eyalSpacecom’s Eyal Copitt speaks with SEGUN ORUAME, IT EDGE NEWS, on the company’s new satellite with footprint over Africa and its game plan to increase its stakes in the continent’s connectivity market.

C_Band framCongratulations on the successful launch of the AMOS-5 satellite. How extensive is the coverage of the AMOS-5 satellite in terms of footprint across Africa; which African countries or sub-regions (East, West, North, South) will benefit from AMOS-5 pan-African C-band and Ku-band payload?
Spacecom’s AMOS-5 satellite, located at the 17°E orbital position, offers a pan-African C-band beam, connecting Europe and the Middle East alongside three Ku-band regional beams. It covers every point in Sub-Saharan Africa from East to West and North to South. The C-band completely blankets all of Africa with its powerful transponders enabling connectivity to Europe and Middle East while our Ku-bands target the various regions of French-speaking Africa, Southern Africa and Central Africa. Its 14×72 MHz and 4×36 MHz C-band transponders combined with 18×72 MHz Ku transponders enable it to be a prime carrier of African traffic in the years to come in both broadcast and data services.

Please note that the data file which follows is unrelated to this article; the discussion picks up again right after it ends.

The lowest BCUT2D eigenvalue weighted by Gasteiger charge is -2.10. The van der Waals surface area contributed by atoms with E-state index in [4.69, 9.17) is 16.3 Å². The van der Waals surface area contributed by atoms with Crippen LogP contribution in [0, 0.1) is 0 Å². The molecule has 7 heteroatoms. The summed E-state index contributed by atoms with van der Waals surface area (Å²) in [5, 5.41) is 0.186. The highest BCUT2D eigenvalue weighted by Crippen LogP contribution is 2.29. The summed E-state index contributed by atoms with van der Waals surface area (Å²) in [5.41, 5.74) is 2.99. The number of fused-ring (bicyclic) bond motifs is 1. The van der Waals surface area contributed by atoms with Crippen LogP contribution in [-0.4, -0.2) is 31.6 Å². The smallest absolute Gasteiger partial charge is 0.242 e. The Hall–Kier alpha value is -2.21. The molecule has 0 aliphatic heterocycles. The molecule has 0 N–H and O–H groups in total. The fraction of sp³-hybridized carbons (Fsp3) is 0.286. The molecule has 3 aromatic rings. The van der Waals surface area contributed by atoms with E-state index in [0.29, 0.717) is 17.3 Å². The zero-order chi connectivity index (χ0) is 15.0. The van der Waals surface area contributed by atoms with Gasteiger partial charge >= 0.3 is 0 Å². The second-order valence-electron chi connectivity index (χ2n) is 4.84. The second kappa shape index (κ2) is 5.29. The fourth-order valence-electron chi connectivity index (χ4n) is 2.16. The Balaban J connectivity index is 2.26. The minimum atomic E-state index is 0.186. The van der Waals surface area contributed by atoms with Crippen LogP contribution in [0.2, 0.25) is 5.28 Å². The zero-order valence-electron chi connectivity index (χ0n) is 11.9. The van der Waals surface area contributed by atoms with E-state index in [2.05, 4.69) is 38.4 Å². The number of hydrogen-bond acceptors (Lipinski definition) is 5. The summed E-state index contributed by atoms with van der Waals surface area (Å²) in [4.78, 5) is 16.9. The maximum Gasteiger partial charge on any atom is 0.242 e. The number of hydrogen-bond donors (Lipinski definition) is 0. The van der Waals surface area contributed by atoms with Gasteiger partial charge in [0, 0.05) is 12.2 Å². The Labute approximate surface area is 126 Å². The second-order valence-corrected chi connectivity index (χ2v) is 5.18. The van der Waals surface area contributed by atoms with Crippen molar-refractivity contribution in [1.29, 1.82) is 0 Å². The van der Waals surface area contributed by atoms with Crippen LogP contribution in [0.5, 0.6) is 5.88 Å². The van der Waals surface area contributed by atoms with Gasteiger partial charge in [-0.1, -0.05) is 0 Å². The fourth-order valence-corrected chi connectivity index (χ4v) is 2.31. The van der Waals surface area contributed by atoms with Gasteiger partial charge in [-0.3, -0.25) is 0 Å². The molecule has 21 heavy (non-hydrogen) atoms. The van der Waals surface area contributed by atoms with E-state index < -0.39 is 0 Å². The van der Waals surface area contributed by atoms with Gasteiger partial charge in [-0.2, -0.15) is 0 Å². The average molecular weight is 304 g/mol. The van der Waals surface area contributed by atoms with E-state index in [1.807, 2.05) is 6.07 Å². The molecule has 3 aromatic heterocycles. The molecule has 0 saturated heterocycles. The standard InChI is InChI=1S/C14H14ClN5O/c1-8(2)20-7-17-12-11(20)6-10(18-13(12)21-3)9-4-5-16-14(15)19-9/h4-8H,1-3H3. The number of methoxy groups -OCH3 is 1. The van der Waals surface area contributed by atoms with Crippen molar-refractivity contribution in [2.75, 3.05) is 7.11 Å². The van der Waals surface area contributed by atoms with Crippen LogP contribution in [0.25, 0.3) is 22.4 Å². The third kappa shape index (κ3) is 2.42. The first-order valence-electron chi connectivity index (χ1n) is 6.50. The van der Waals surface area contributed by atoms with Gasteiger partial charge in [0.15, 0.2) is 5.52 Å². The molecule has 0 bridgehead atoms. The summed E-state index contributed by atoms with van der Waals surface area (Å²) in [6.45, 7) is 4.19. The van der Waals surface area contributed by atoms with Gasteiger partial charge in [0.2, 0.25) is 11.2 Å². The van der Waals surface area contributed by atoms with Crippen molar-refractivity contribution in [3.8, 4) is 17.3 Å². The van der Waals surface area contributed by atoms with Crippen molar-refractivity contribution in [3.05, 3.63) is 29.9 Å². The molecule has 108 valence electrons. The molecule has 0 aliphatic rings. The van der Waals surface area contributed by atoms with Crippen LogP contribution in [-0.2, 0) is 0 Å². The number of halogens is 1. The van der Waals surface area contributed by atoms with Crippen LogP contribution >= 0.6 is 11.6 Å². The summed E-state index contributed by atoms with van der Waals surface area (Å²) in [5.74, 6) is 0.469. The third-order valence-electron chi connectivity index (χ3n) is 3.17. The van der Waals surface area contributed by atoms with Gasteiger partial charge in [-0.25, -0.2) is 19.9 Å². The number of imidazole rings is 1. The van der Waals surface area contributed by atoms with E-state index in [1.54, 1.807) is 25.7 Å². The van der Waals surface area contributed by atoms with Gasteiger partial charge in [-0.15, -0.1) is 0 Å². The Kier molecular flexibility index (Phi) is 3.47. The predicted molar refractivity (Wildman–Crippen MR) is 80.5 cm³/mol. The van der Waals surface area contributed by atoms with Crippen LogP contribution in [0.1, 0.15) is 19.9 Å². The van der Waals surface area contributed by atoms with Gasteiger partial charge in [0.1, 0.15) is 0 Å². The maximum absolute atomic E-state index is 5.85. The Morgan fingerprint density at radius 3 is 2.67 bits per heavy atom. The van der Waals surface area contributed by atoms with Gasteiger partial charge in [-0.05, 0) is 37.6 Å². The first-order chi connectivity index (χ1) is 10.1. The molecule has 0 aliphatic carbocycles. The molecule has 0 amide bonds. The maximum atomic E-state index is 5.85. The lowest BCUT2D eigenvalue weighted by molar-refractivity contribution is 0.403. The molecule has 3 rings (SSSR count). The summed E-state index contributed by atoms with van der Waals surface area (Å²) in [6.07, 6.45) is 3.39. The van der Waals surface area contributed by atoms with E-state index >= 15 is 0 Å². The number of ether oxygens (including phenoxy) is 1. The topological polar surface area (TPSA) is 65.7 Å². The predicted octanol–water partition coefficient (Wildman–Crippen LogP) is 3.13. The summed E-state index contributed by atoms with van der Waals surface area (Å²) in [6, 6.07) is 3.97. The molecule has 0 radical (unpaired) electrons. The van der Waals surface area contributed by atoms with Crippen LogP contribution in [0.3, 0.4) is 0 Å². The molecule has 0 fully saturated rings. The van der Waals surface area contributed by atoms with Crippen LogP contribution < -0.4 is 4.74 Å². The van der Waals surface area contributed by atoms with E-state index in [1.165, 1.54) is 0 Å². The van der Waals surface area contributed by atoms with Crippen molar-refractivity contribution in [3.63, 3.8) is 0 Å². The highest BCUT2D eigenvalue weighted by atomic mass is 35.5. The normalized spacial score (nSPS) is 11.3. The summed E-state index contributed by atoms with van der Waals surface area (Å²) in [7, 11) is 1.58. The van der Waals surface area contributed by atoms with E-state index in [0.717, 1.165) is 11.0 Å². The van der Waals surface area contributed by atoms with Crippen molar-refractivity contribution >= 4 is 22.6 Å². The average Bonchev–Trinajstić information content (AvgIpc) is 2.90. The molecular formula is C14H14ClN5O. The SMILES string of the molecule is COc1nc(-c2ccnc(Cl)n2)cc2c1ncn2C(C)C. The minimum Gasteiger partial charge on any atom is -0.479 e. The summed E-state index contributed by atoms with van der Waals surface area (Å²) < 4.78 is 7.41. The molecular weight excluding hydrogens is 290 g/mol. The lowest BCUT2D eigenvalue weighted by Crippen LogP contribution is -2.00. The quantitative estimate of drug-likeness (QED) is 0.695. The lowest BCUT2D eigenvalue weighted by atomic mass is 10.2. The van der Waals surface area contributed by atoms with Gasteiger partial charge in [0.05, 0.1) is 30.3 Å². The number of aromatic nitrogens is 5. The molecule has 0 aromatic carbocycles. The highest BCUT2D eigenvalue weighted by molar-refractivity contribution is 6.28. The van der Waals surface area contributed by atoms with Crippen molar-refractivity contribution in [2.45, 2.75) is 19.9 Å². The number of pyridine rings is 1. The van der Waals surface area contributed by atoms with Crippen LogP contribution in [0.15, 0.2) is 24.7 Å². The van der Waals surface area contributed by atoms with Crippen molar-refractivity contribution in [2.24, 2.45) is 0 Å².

Would the AMOS-5 satellite be merely consolidating on an established market presence on the African continent or would it be the first time that Spacecom will be truly focusing on delivering satellite backbone connectivity to the African market?
Spacecom has a solid presence in Africa with a team of 10 experienced regional sales managers covering the continent. The addition of AMOS-5 fulfills further growth of Spacecom’s vision to become an emerging multi-regional satellite operator. The satellite offers high-powered capacity in C and Ku band to the entire African continent as well as superb connectivity to Europe and the Middle East, enabling our clients to bring their services to more than one area. This added value proposition strengthens our position within the satellite industry. That being said, thanks to our experience working in emerging markets, our teams have a deep understanding of what it takes to make successful deals and provide superior service. With a larger fleet, we can offer more services and support our customers with more capacity to assist their growth. Our teams have created a business model based on bringing added value and top line practices to these markets. We will be working diligently to continue this as we expand further throughout all of Africa.

Antenna_Ku2 framUnlike say 10 years ago, Africa appears to be experiencing a bandwidth or backbone connectivity surge with the commercial launch of several submarine cables and communication satellites focusing on the market here, where does that place AMOS-5 and Spacecom as a result of more fiery competition?
We actually believe that more fiber is good for our business in Africa. As fiber expands in Africa, business and consumers will
realize that new services, especially with broadband Internet, benefit them and will seek out the best operators. This will bring more